E85 and fuel conversion


#1

I’ve got a 2005 Scion xB an currently get 30-35mpg. It’s got 80,000 miles on it (working musician- I drive A LOT!)- e85 gas is currently selling for 30c. - .40c per gal CHEAPER than unleaded. I can’t get Toyota to give me a straight answer as to whether I can use e85 in this car! Even the “customer service” line gives me a run-around! My mechanic said he’s not familiar enough with e85. I also wonder what’s involved with a)converting this car to run on either reg. gas or LNG and b)If I buy a diesel vehicle what’s involved in getting it to run (and CAN it run) on either diesel OR bio-diesel?


#2

No Toyota of any kind can run E85. Not until 2009.


#3

There is a list of vehicles that can be operated on E85 at www.e85fuel.com

If your vehicle is not on the list, you can’t use E85.

Since E85 delivers significantly lower fuel mileage, and does not sell for significantly less than regular gasoline, I’m not even tempted to use it.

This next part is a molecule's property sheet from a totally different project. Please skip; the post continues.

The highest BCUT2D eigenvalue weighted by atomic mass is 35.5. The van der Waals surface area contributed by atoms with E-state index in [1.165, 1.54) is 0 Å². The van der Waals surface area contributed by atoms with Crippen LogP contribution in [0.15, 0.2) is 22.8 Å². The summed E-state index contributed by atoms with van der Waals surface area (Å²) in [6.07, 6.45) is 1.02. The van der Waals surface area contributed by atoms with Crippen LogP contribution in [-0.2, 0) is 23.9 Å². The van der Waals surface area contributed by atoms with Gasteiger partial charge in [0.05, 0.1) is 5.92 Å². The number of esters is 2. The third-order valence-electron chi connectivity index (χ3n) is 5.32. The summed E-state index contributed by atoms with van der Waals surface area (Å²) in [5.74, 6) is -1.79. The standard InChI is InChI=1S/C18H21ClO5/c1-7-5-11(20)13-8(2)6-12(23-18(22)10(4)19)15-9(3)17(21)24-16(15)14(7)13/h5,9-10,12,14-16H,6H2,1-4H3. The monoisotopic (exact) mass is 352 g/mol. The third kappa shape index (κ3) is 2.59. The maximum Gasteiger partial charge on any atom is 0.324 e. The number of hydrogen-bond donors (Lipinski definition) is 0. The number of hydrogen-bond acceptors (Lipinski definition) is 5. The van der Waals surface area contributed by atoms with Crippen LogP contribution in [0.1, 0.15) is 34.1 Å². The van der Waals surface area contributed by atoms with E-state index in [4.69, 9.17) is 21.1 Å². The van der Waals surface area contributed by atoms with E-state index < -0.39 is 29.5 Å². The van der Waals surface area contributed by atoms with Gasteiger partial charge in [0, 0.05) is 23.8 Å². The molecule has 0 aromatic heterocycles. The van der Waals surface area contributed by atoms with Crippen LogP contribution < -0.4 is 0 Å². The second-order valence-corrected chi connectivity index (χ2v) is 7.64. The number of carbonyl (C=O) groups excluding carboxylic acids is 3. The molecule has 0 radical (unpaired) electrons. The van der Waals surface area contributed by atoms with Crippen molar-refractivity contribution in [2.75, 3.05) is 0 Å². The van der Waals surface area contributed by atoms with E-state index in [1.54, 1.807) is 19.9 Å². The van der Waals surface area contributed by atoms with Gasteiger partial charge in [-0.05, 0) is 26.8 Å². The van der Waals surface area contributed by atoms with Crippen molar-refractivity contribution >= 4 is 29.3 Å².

As far as I know, ANY diesel can be operated on bio-diesel fuel. Please be aware that bio-diesel fuel and used French fry grease are NOT the same thing.


#4

Your Scion won’t run on E-85.

Before you get too excited about E-85, you should be aware that it contains only 75% as much energy than straight gasoline. A flex fuel car that gets 32 mpg on gasoline will only get 24 mpg on E-85. To make sense financially, the price for E-85 needs to be no more than 75% of the price of straight gasoline. At this time, the price of straight gasoline is at least $3.00 per gallon. Therefore, E-85 needs to be at least 75 cents cheaper, not just 30 or 40 cents cheaper.